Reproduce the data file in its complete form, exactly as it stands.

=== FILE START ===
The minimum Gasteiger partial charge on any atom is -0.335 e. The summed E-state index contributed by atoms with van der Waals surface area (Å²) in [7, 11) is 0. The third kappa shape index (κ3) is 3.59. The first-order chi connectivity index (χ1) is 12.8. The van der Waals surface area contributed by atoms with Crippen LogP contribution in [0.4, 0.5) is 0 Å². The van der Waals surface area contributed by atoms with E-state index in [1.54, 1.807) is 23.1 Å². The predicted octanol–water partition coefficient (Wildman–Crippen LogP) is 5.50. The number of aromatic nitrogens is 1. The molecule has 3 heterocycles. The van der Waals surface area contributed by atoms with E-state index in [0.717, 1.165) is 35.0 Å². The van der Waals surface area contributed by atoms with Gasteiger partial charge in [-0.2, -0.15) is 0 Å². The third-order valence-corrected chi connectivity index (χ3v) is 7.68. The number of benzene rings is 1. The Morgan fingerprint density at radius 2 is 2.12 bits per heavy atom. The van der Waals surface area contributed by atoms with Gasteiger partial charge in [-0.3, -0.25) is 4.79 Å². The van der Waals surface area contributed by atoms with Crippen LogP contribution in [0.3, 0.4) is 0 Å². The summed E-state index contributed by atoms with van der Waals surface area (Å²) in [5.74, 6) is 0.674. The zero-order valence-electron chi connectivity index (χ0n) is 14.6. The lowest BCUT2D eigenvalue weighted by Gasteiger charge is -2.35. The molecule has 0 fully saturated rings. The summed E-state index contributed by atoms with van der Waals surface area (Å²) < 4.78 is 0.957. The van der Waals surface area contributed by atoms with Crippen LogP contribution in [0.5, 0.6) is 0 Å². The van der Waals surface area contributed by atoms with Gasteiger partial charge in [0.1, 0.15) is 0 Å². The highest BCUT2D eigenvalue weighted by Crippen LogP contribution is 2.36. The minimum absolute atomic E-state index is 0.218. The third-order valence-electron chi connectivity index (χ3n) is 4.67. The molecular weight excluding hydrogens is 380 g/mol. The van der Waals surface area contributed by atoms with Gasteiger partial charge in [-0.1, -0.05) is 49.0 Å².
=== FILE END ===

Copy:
The minimum Gasteiger partial charge on any atom is -0.335 e. The summed E-state index contributed by atoms with van der Waals surface area (Å²) in [7, 11) is 0. The third kappa shape index (κ3) is 3.59. The first-order chi connectivity index (χ1) is 12.8. The van der Waals surface area contributed by atoms with Crippen LogP contribution in [0.4, 0.5) is 0 Å². The van der Waals surface area contributed by atoms with E-state index in [1.54, 1.807) is 23.1 Å². The predicted octanol–water partition coefficient (Wildman–Crippen LogP) is 5.50. The number of aromatic nitrogens is 1. The molecule has 3 heterocycles. The van der Waals surface area contributed by atoms with E-state index in [0.717, 1.165) is 35.0 Å². The van der Waals surface area contributed by atoms with Gasteiger partial charge in [-0.2, -0.15) is 0 Å². The third-order valence-corrected chi connectivity index (χ3v) is 7.68. The number of benzene rings is 1. The Morgan fingerprint density at radius 2 is 2.12 bits per heavy atom. The van der Waals surface area contributed by atoms with Gasteiger partial charge in [-0.3, -0.25) is 4.79 Å². The van der Waals surface area contributed by atoms with Crippen LogP contribution in [0.3, 0.4) is 0 Å². The summed E-state index contributed by atoms with van der Waals surface area (Å²) in [5.74, 6) is 0.674. The zero-order valence-electron chi connectivity index (χ0n) is 14.6. The lowest BCUT2D eigenvalue weighted by Gasteiger charge is -2.35. The molecule has 0 fully saturated rings. The summed E-state index contributed by atoms with van der Waals surface area (Å²) < 4.78 is 0.957. The van der Waals surface area contributed by atoms with Crippen LogP contribution in [0.5, 0.6) is 0 Å². The van der Waals surface area contributed by atoms with Gasteiger partial charge in [0.1, 0.15) is 0 Å². The highest BCUT2D eigenvalue weighted by Crippen LogP contribution is 2.36. The minimum absolute atomic E-state index is 0.218. The third-order valence-electron chi connectivity index (χ3n) is 4.67. The molecular weight excluding hydrogens is 380 g/mol. The van der Waals surface area contributed by atoms with Gasteiger partial charge in [-0.1, -0.05) is 49.0 Å².